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The Doll's House is one of the strongest plays that Ibsen has produced. In the way of character-painting, and artful and artistic handling of the situations, he has done nothing better. It is a pity that we could not have had The Enemy of Society, with its strong autobiographic suggestiveness, first; but there is no more characteristic play upon the list, nor one more indicative of the author's mind and power—if only it be read with fairness and appreciation—than the one selected. The heroine of The Doll's House is its light-hearted pretty little mistress, Nora Helmer. She has been eight years the wife of Torvald Helmer, and is the mother of three bright vigorous children. She is her husband's doll. Torvald Helmer calls her his little lark, his squirrel, provides for her every fancy, hugely enjoys her charms of person, forgets that she has a soul—and is sure he loves her most devotedly. Nora has always been a child; her father, a man of easy conscience, has brought her up entirely unsophisticated. She knows nothing of the serious side of life—of its privileges, its real opportunities—nothing of the duties of the individual in a world of action. Nora is passive, she submits to be fondled and kissed. She is happy in her "doll-house," and apparently knows nothing outside her home, her husband, and her children. Nora loves her family with an ideal love. Love, in her thought, is an affection which has a right to demand sacrifices; and in turn is willing to offer up its own treasures, whether life, honor, or even its soul, be the stake. She is not merely ready for such a sacrifice—poor sentimental Nora!— she has already, though in part ignorantly, made it, and has committed a crime to save her husband's life.
There is much machinery to carry on the plot; but in spite of the abstract nature of the theme, the episodes are so dramatic and the dialogue so brisk and natural that the drama moves without perceptible jar, and our interest intensifies and the suspense increases until the denouement occurs. Herein lies the secret of the success of this and all the other of Ibsen's kindred dramas. Along with the...
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No work of Ibsen's, not even his beautiful Puritan opera of Brand, has excited so much controversy as A Doll's House. This was, no doubt, to a very great extent caused by its novel presentment of the mission of woman in modern society. In the dramas and romances of modern Scandinavia, and especially in those of Ibsen and Bjornson, the function of woman had been clearly defined. She was to be the helper, the comforter, the inspirer, the guerdon of man in his struggle towards loftier forms of existence. When man fell on the upward path, woman's hand was to be stretched to raise him; when man went wandering away on ill and savage courses, woman was to wait patiently over her spinning-wheel, ready to welcome and to pardon the returning prodigal; when the eyes of man grew weary in watching for the morning-star, its rays were to flash through the crystal tears of woman. But in A Doll's House he confronted his audience with a new conception. Woman was no longer to be the shadow following man, or if you will, a skin-leka attending man, but an independent entity, with purposes and moral functions of her own. Ibsen's favourite theory of the domination of the individual had hitherto been confined to one sex; here he carries it over boldly to the other. The heroine of A Doll's House, the puppet in that establishment pour rire ["not to be taken seriously"], is Nora Helmer, the wife of a Christiania barrister. The character is drawn upon childish lines, which often may remind the English reader of Dora in David Copperfield. She has, however, passed beyond the Dora stage when the play opens. She is the mother of children, she has been a wife for half a dozen years. But the spoiling of injudicious parents has been succeeded by the spoiling of a weak and silly husband. Nora remains childish, irrational, concentrated on tiny cares and empty interests, without self-control or self-respect. Her doctor and her husband have told her not to give way to her passion for "candy'' in any of its seductive forms; but she is introduced to us greedily eating macaroons on the sly, and denying that she has touched one when suspicion is aroused.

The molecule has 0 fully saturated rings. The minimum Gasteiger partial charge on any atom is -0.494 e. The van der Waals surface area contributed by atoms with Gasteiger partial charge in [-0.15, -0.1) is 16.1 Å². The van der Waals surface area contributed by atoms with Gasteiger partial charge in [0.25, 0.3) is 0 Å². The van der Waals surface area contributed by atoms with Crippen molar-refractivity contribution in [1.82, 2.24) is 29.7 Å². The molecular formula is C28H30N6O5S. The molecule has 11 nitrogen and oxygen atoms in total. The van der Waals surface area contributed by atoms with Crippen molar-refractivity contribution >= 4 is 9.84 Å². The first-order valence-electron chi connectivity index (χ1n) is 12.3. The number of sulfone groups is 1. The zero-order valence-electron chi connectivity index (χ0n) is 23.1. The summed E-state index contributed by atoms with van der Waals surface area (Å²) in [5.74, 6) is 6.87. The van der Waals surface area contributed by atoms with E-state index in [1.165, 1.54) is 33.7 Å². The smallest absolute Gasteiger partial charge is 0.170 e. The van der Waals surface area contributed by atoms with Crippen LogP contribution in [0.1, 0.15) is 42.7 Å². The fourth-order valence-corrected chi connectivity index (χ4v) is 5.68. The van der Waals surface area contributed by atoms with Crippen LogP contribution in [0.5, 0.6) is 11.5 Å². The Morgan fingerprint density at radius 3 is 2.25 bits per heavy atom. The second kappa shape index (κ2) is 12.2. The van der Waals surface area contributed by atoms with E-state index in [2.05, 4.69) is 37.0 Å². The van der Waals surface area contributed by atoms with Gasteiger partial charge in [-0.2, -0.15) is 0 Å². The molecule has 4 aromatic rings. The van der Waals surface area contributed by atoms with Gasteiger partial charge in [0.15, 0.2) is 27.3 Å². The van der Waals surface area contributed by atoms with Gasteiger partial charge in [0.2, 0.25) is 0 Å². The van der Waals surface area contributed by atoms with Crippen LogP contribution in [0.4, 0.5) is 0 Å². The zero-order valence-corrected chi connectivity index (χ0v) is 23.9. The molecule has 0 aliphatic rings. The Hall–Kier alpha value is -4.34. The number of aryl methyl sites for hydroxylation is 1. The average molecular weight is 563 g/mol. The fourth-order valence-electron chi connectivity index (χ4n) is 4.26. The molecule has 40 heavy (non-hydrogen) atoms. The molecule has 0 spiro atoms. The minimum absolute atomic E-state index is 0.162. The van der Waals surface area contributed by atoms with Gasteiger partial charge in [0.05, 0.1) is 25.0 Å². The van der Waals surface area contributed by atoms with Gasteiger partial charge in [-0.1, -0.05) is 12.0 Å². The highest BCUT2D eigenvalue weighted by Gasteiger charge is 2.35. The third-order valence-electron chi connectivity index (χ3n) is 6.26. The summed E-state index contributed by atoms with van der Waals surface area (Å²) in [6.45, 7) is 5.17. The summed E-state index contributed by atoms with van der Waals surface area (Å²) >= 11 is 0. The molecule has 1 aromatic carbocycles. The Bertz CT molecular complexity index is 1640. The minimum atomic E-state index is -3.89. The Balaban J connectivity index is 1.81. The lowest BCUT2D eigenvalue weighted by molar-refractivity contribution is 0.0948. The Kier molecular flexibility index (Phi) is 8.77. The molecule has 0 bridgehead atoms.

Here, then in Nora Helmer, the poet starts with the figure of a woman in whom the results of the dominant will of man, stultifying the powers and gifts of womanhood, are seen in their extreme development. Environed by selfish kindness, petted and spoiled for thirty years of dwarfed existence, this pretty, playful, amiable, and apparently happy little wife is really a tragical victim of masculine egotism. A nature exorbitantly...